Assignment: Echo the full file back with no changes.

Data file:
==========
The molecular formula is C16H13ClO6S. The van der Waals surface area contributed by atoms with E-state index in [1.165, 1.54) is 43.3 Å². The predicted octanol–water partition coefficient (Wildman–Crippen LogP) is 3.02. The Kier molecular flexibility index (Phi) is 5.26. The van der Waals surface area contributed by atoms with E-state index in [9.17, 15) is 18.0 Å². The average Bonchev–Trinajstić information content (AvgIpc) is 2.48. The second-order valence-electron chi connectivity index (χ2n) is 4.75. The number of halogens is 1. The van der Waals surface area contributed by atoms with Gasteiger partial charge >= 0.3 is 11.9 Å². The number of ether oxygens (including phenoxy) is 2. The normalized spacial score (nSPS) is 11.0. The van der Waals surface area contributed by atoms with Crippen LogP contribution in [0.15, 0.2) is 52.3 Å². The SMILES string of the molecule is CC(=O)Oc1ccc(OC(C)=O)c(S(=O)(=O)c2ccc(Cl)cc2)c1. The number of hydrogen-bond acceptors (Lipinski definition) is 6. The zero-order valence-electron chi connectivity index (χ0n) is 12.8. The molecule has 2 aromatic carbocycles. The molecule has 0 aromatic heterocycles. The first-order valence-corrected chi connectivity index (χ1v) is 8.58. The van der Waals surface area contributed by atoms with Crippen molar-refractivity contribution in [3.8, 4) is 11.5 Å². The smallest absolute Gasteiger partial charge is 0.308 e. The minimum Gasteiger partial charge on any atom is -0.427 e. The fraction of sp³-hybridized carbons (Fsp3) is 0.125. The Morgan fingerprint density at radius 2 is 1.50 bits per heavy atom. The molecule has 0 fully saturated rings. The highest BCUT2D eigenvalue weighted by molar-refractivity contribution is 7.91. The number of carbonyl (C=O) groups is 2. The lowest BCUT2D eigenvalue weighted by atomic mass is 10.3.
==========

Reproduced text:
The molecular formula is C16H13ClO6S. The van der Waals surface area contributed by atoms with E-state index in [1.165, 1.54) is 43.3 Å². The predicted octanol–water partition coefficient (Wildman–Crippen LogP) is 3.02. The Kier molecular flexibility index (Phi) is 5.26. The van der Waals surface area contributed by atoms with E-state index in [9.17, 15) is 18.0 Å². The average Bonchev–Trinajstić information content (AvgIpc) is 2.48. The second-order valence-electron chi connectivity index (χ2n) is 4.75. The number of halogens is 1. The van der Waals surface area contributed by atoms with Gasteiger partial charge >= 0.3 is 11.9 Å². The number of ether oxygens (including phenoxy) is 2. The normalized spacial score (nSPS) is 11.0. The van der Waals surface area contributed by atoms with Crippen LogP contribution in [0.15, 0.2) is 52.3 Å². The SMILES string of the molecule is CC(=O)Oc1ccc(OC(C)=O)c(S(=O)(=O)c2ccc(Cl)cc2)c1. The number of hydrogen-bond acceptors (Lipinski definition) is 6. The zero-order valence-electron chi connectivity index (χ0n) is 12.8. The molecule has 2 aromatic carbocycles. The molecule has 0 aromatic heterocycles. The first-order valence-corrected chi connectivity index (χ1v) is 8.58. The van der Waals surface area contributed by atoms with Crippen molar-refractivity contribution in [3.8, 4) is 11.5 Å². The smallest absolute Gasteiger partial charge is 0.308 e. The minimum Gasteiger partial charge on any atom is -0.427 e. The fraction of sp³-hybridized carbons (Fsp3) is 0.125. The Morgan fingerprint density at radius 2 is 1.50 bits per heavy atom. The molecule has 0 fully saturated rings. The highest BCUT2D eigenvalue weighted by molar-refractivity contribution is 7.91. The number of carbonyl (C=O) groups is 2. The lowest BCUT2D eigenvalue weighted by atomic mass is 10.3.